Chetrit Brothers Part Ways, Break Up Company
The four Chetrit brothers, who rank among the largest private holders of commercial real estate in Manhattan, have split up.
The fissure, which occurred in the past month or so, has divided the family business in two. Elder brothers Joseph Chetrit and Meyer Chetrit will continue to operate under the Chetrit Group name, but have relocated from the firmís longtime headquarters at 404 Fifth Avenue into offices at 512 Seventh Avenue. Meanwhile, brothers Jacob Chetrit and Juda Chetrit are working out of the Fifth Avenue office, but will operate under the name of Chetrit Organization.
Word of the breakup began circulating through Manhattan real estate circles over the past couple of weeks. Multiple real estate pros said it appeared to be acrimonious, but few details were available. Most sources were reluctant to discuss the matter at all, for fear of possibly alienating the Chetrits, major investors who have a reputation for being both tough-minded and secretive. The Chetrits didnít return calls seeking comment. Itís unclear how the brothersí joint holdings might be affected.
The brothers shun the press, maintain no public website and are rarely photographed. Like developers Joseph Moinian, Yair Levy and Charles Dayan, Joseph Chetrit moved into commercial real estate after being successful in New Yorkís garment and fabric industries. The four men have teamed up on deals.
Joseph Chetrit was widely viewed as the leader of Chetrit Group. A cousin, Issac Chetrit, has been linked to the firm in years past, but market players said he operates independently and has often competed with the brothers on deals.
The Chetrits began buying and developing office, retail, multi-family and hotel properties on a large scale in the early 2000s, usually via partnerships. They have focused on Manhattan, but also amassed holdings in Chicago and Florida.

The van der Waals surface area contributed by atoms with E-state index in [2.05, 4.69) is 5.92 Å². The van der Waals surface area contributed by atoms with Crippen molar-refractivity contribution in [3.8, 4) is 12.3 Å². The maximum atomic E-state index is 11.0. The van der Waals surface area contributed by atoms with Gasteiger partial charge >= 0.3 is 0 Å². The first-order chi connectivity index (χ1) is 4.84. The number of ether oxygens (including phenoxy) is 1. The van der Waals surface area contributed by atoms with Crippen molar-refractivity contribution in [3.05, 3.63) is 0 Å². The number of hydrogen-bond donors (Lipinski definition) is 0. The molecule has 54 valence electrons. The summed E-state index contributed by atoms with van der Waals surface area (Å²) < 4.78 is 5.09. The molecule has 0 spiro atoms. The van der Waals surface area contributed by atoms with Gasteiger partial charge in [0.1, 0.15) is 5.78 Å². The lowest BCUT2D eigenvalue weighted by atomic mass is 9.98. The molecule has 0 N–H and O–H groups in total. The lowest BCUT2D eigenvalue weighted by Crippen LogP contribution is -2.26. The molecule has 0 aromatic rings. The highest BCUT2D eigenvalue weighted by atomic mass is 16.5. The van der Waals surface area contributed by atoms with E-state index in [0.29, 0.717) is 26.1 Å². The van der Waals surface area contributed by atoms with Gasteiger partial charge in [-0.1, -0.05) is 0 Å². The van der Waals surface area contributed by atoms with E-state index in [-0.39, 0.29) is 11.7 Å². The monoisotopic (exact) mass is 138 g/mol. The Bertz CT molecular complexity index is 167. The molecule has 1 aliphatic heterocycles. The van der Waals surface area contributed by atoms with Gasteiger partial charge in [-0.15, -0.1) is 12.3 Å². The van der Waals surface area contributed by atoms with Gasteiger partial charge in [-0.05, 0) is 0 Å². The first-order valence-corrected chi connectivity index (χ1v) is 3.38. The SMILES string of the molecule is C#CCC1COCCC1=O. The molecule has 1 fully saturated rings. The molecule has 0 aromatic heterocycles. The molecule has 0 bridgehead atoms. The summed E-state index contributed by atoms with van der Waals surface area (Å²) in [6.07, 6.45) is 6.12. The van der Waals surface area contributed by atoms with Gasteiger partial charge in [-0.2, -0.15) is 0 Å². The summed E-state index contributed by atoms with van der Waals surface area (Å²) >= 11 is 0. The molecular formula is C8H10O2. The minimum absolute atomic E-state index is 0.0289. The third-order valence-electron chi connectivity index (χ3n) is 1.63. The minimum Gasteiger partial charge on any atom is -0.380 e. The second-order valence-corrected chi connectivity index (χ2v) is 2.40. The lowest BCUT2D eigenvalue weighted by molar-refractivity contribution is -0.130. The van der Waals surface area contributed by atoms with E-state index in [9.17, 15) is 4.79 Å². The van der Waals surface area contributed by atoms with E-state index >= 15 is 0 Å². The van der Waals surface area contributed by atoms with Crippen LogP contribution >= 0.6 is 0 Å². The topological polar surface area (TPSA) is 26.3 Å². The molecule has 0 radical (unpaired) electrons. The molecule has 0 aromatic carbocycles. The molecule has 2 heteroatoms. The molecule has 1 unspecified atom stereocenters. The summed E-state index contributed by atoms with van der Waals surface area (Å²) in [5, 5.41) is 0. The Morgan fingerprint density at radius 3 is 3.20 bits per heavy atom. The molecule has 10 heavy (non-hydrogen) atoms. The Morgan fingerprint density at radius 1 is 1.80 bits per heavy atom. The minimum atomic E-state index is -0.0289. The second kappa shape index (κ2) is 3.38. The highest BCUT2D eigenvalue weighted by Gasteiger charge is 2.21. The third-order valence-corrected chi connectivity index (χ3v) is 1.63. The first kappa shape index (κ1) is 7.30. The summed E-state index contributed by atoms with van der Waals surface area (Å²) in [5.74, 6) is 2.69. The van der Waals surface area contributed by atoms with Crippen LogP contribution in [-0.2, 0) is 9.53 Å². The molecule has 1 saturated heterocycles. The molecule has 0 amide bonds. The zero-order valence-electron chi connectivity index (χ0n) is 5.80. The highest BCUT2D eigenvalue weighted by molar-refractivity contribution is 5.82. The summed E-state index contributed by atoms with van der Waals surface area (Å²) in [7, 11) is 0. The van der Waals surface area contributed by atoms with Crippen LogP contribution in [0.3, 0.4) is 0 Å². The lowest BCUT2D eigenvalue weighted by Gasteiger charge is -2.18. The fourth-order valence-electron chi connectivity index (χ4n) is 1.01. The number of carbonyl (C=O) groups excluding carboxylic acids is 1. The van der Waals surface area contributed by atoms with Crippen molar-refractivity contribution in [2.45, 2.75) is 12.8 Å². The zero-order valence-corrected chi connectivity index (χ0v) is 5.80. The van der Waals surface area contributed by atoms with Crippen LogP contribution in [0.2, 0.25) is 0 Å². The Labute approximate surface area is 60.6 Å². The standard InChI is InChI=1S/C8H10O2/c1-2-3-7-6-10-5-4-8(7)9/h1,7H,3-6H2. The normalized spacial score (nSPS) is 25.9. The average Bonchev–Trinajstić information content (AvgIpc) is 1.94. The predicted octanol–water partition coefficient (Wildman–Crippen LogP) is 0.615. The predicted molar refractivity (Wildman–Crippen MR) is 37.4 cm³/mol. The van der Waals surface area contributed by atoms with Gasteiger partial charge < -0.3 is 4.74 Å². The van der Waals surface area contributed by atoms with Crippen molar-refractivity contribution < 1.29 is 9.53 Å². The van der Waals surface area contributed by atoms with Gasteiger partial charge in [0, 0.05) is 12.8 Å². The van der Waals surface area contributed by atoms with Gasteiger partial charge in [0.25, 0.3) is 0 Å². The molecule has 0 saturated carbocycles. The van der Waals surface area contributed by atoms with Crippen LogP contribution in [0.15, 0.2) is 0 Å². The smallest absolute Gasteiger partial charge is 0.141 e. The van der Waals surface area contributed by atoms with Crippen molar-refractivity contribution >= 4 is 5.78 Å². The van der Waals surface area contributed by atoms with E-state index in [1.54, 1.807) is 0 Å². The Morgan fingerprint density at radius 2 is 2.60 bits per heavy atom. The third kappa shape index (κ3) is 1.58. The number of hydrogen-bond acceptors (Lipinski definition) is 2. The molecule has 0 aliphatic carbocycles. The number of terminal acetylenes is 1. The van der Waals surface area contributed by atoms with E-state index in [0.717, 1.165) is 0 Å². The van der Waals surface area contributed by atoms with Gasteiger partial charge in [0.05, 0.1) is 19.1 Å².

Among the largest properties in which they hold stakes are the 3.5 million-square-foot Willis Tower (formerly the Sears Tower) in Chicago, the 760,000-sf office and retail building at 620 Avenue of the Americas in Manhattan (see article on Page 1) and the 414,000-sf office building at 530 Fifth Avenue in Manhattan.
Both Willis Tower and 620 Avenue of the Americas are for sale. Itís unclear if there is any connection between those offerings and the breakup.
Over the past decade, the Chetrits and their partners arranged almost $5 billion of securitized mortgages on more than a dozen properties. In some cases, loan documents cited individual brothers as the sponsors, but in other cases Chetrit Group was cited.
Among the Manhattan properties financed were: the Starrett-Lehigh Building, 450 West 33rd Street, 500-512 Seventh Avenue, 1185 Avenue of the Americas, the Toy Buildings complex, 530 Fifth Avenue, 123 William Street, 65 Broadway and 401 Fifth Avenue. The list outside of New York includes the buildings at One North Dearborn Street, One North LaSalle Street and 360 North Michigan Avenue in Chicago, and the 593-unit Hotel Gansevoort/Paradiso Residences in Miami Beach. The Chetrits have since sold their interests in several of those properties.
In addition to Moinian, Levy and Dayan, the partners of the Chetrits have included Arbor Realty of Uniondale, N.Y., Mark Karasick, Edward Minskoff, Yisroel Gluck, Rubin Schron, Joseph Tabak and Jeff Wasserman.
On the development side, Chetrit Group teamed up with Stellar Management of New York in 2000 to buy a parcel on Columbus Avenue, between West 97th and West 100th Street, on Manhattanís Upper West Side for $122 million from Helmsley-Spear of New York. The duo has just completed a complex on the site that encompasses some 700 apartments and 500,000 sf of retail space. Also, several published reports said the firm recently began work to convert the former Caledonian Hospital complex in Brooklyn into residential condominiums.